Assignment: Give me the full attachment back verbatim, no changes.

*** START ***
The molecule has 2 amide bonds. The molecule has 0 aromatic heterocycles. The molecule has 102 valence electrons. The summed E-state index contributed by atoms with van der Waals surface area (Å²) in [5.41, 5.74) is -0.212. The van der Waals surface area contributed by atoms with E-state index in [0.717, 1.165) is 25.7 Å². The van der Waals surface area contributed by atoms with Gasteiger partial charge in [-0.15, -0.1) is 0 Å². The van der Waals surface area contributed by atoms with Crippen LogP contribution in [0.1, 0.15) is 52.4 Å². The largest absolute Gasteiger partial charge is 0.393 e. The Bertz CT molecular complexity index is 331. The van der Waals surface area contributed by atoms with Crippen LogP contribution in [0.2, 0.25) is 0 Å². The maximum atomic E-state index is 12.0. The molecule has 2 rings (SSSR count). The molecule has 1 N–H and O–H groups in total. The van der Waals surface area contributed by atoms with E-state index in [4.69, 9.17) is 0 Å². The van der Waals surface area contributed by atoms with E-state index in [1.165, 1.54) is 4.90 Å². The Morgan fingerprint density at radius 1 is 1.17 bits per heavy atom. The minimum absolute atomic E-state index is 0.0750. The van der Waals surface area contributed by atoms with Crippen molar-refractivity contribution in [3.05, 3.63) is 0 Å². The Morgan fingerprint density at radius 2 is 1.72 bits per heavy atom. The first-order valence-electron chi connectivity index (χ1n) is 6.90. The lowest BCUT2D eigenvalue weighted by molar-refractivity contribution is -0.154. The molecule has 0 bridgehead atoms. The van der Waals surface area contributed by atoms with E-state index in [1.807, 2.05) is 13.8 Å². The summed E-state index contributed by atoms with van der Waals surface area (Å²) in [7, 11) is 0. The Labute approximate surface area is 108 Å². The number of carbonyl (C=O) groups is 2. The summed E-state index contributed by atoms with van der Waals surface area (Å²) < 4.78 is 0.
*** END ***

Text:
The molecule has 2 amide bonds. The molecule has 0 aromatic heterocycles. The molecule has 102 valence electrons. The summed E-state index contributed by atoms with van der Waals surface area (Å²) in [5.41, 5.74) is -0.212. The van der Waals surface area contributed by atoms with E-state index in [0.717, 1.165) is 25.7 Å². The van der Waals surface area contributed by atoms with Gasteiger partial charge in [-0.15, -0.1) is 0 Å². The van der Waals surface area contributed by atoms with Crippen LogP contribution in [0.1, 0.15) is 52.4 Å². The largest absolute Gasteiger partial charge is 0.393 e. The Bertz CT molecular complexity index is 331. The van der Waals surface area contributed by atoms with Crippen LogP contribution in [0.2, 0.25) is 0 Å². The maximum atomic E-state index is 12.0. The molecule has 2 rings (SSSR count). The molecule has 1 N–H and O–H groups in total. The van der Waals surface area contributed by atoms with E-state index in [4.69, 9.17) is 0 Å². The van der Waals surface area contributed by atoms with E-state index in [1.165, 1.54) is 4.90 Å². The Morgan fingerprint density at radius 1 is 1.17 bits per heavy atom. The minimum absolute atomic E-state index is 0.0750. The van der Waals surface area contributed by atoms with Crippen molar-refractivity contribution in [3.05, 3.63) is 0 Å². The Morgan fingerprint density at radius 2 is 1.72 bits per heavy atom. The first-order valence-electron chi connectivity index (χ1n) is 6.90. The lowest BCUT2D eigenvalue weighted by molar-refractivity contribution is -0.154. The molecule has 0 bridgehead atoms. The van der Waals surface area contributed by atoms with E-state index in [1.807, 2.05) is 13.8 Å². The summed E-state index contributed by atoms with van der Waals surface area (Å²) in [7, 11) is 0. The Labute approximate surface area is 108 Å². The number of carbonyl (C=O) groups is 2. The summed E-state index contributed by atoms with van der Waals surface area (Å²) < 4.78 is 0.